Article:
Question about Cathlocism


I pray that all of us could avoid committing a grave or mortal sin within 24 hours of the Sacrament of Penance and Reconciliation (which is often offered on Saturday). Not every sin or passing thought jeopardizes one's state of grace. Yet,

Can. 916 A person who is conscious of grave sin is not to celebrate Mass or receive the body of the Lord without previous sacramental confession unless there is a grave reason and there is no opportunity to confess; in this case the person is to remember the obligation to make an act of perfect contrition which includes the resolution of confessing as soon as possible.


Grave matter is specified by the Ten Commandments, corresponding to the answer of Jesus to the rich young man: “Do not murder, do not commit adultery, do not steal, do not bear false witness, do not defraud, honor your father and your mother.” The gravity of sins is more or less great: murder is graver than theft. One must also take into account who is wronged: violence against parents is in itself graver than violence against a stranger (CCC 1858).

Whether you are fit or unfit to receive the Eucharist is a matter that would be very well known to you. It is true that few could approach the altar spotless. Reflect hard on all of your sins before doing so, and to make an act of contrition for all your sins. If there is any doubt in your mind that willful disobedience of a grave matter weighs on your soul, then why not confess those sins?

The opportunity to free yourself from these shackles is a gift of immense and immeasurable love from our Lord.

Even so, a Protestant should not take Communion at a Catholic church (and vice-versa).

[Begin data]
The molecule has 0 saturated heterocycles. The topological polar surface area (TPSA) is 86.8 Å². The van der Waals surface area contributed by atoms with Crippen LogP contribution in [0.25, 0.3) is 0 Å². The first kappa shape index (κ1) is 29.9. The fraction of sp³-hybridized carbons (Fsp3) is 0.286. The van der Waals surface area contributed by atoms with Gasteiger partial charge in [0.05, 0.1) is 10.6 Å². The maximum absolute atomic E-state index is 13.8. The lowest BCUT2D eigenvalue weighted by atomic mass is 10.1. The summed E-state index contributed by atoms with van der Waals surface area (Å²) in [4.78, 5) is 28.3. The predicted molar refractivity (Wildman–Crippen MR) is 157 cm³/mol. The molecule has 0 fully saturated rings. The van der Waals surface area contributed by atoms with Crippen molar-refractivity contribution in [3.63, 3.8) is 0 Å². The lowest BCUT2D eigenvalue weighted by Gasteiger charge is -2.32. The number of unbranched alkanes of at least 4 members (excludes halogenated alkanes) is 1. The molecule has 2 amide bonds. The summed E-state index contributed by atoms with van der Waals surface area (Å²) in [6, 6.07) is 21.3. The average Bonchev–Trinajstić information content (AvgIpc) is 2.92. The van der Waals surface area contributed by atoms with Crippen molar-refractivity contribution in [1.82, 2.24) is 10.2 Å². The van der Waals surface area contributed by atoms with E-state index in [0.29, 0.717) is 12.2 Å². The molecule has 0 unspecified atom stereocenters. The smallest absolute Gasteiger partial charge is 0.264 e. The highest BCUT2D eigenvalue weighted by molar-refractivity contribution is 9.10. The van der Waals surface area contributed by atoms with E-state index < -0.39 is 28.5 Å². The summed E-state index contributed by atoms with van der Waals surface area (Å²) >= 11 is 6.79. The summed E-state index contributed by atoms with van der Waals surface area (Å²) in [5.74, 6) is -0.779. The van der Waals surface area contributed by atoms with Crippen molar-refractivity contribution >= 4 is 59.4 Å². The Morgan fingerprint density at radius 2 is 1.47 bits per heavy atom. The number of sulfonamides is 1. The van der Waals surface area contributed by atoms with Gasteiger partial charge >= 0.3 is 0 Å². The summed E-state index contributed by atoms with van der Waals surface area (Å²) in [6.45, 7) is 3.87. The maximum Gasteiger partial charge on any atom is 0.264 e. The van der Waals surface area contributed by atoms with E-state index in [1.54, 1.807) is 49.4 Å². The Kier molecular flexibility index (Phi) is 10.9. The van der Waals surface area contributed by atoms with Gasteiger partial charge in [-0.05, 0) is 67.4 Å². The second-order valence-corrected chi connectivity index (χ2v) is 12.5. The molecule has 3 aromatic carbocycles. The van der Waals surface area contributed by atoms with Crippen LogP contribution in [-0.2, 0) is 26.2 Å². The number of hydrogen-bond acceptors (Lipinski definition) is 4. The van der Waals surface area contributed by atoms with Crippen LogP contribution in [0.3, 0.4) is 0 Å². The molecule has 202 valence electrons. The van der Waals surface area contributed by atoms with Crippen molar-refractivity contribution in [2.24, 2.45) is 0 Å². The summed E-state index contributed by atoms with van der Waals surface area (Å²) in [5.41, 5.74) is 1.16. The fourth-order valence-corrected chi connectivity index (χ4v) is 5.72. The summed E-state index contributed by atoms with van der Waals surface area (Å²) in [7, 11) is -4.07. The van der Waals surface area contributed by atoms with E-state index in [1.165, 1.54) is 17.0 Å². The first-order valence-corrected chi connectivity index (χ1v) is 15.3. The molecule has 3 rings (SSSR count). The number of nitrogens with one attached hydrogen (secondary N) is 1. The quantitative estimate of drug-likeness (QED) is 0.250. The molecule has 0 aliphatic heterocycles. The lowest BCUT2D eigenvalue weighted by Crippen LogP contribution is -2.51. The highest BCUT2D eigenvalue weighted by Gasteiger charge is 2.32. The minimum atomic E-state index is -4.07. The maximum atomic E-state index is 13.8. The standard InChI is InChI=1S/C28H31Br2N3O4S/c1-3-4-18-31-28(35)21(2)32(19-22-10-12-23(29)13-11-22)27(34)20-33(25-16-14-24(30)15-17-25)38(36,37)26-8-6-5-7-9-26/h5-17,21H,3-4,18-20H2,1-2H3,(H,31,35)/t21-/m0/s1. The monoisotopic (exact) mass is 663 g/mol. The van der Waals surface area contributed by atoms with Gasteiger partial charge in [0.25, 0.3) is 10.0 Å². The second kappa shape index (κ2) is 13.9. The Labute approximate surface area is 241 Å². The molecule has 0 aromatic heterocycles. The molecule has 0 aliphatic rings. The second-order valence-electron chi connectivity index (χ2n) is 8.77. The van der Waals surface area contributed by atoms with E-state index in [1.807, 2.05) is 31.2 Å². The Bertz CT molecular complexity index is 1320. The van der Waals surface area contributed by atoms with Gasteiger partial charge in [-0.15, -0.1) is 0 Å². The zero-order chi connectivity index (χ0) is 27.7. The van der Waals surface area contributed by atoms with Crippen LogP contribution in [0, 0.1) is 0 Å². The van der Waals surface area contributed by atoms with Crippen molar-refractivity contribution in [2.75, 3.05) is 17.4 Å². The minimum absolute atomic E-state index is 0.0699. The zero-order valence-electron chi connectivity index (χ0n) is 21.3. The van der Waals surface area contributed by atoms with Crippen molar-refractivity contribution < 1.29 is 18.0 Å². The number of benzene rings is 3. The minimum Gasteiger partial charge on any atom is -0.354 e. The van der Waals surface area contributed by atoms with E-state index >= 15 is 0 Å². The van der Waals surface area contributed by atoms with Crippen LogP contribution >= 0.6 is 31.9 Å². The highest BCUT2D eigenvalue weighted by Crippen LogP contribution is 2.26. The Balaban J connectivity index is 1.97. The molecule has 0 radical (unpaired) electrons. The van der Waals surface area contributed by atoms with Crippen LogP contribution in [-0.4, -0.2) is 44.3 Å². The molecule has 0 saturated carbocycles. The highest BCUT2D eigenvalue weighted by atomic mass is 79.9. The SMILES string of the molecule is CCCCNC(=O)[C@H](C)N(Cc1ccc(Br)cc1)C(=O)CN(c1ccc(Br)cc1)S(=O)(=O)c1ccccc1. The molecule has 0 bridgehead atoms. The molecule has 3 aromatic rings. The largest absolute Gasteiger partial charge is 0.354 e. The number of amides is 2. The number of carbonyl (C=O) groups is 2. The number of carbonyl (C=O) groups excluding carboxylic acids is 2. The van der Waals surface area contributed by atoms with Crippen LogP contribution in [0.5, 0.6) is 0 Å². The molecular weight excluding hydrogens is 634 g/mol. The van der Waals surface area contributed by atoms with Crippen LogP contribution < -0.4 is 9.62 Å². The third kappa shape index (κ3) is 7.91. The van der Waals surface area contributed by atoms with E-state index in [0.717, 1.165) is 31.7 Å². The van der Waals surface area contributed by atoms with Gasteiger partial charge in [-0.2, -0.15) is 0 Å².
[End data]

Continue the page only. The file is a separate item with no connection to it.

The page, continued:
Yeah, there's no good reason for debate on the matter. I'll continue to attend Mass with my wife and participate in those elements of it that agree with my Protestant ideas.

But I have to admit, the exclusionary, authoritative nature of it is something that I'm not used to.

On the other hand, I can't relate at all to the current trend of contemporary Protestant services. I'm an old school, traditional Protestant--quiet, respectful services, jumping around and shouting stuff. My minister is very sincere and conducts the Holy Communion service in a very respectful manner.

My opinion--attending services is important. But a persons's salvation is worked out in a personal, one on one relationship between the person and God.

The Church can provide guidance, but it can't do it for you.

Again, that's just my personal, Protestant view. I don't expect Catholics or the Orthodox to see it the way I do.


Trad Catholic
I've been told by a couple of people that this element of Catholicism is sometimes referred to as "Protestant" Catholicism because of how their services have been configured since Vatican II.

All in all, I don't see a huge divide between the theology of this Catholic Church and the conservative Protestant Church that I attend. From what I can glean from the hymn lyrics and the pulpit message, they at "least" give a passing reference to salvation via faith. I suppose "works" figures into it somewhere.